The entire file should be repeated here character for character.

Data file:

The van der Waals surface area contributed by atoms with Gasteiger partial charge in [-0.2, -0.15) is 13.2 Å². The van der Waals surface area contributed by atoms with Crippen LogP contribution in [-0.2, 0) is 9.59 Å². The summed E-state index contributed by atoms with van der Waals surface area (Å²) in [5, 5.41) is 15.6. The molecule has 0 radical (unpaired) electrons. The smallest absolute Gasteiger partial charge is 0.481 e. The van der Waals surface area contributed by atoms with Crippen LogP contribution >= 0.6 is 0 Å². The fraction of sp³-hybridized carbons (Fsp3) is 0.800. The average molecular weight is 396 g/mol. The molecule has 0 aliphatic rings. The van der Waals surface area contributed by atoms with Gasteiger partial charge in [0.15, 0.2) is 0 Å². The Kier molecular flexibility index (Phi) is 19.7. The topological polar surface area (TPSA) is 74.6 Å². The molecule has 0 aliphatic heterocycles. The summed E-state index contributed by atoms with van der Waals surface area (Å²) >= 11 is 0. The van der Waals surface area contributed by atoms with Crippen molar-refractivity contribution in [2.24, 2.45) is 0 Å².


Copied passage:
The van der Waals surface area contributed by atoms with Gasteiger partial charge in [-0.2, -0.15) is 13.2 Å². The van der Waals surface area contributed by atoms with Crippen LogP contribution in [-0.2, 0) is 9.59 Å². The summed E-state index contributed by atoms with van der Waals surface area (Å²) in [5, 5.41) is 15.6. The molecule has 0 radical (unpaired) electrons. The smallest absolute Gasteiger partial charge is 0.481 e. The van der Waals surface area contributed by atoms with Crippen LogP contribution >= 0.6 is 0 Å². The fraction of sp³-hybridized carbons (Fsp3) is 0.800. The average molecular weight is 396 g/mol. The molecule has 0 aliphatic rings. The van der Waals surface area contributed by atoms with Gasteiger partial charge in [0.15, 0.2) is 0 Å². The Kier molecular flexibility index (Phi) is 19.7. The topological polar surface area (TPSA) is 74.6 Å². The molecule has 0 aliphatic heterocycles. The summed E-state index contributed by atoms with van der Waals surface area (Å²) >= 11 is 0. The van der Waals surface area contributed by atoms with Crippen molar-refractivity contribution in [2.24, 2.45) is 0 Å².